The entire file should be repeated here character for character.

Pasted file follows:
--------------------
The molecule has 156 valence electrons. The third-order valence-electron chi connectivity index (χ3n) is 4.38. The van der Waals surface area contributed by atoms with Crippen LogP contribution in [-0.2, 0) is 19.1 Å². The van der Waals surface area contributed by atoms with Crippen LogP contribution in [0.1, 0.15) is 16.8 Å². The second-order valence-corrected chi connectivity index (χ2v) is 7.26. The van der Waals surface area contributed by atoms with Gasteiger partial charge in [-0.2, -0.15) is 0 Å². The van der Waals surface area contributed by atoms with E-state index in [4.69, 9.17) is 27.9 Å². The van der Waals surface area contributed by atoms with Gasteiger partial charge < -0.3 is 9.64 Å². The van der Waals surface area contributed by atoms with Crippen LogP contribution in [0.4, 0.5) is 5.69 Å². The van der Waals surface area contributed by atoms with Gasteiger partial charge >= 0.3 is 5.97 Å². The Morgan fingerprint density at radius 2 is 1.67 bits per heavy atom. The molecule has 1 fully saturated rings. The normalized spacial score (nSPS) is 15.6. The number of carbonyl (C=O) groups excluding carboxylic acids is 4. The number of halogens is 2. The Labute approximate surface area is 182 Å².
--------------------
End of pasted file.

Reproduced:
The molecule has 156 valence electrons. The third-order valence-electron chi connectivity index (χ3n) is 4.38. The van der Waals surface area contributed by atoms with Crippen LogP contribution in [-0.2, 0) is 19.1 Å². The van der Waals surface area contributed by atoms with Crippen LogP contribution in [0.1, 0.15) is 16.8 Å². The second-order valence-corrected chi connectivity index (χ2v) is 7.26. The van der Waals surface area contributed by atoms with Gasteiger partial charge in [-0.2, -0.15) is 0 Å². The van der Waals surface area contributed by atoms with E-state index in [4.69, 9.17) is 27.9 Å². The van der Waals surface area contributed by atoms with Gasteiger partial charge < -0.3 is 9.64 Å². The van der Waals surface area contributed by atoms with Crippen LogP contribution in [0.4, 0.5) is 5.69 Å². The van der Waals surface area contributed by atoms with Gasteiger partial charge >= 0.3 is 5.97 Å². The Morgan fingerprint density at radius 2 is 1.67 bits per heavy atom. The molecule has 1 fully saturated rings. The normalized spacial score (nSPS) is 15.6. The number of carbonyl (C=O) groups excluding carboxylic acids is 4. The number of halogens is 2. The Labute approximate surface area is 182 Å².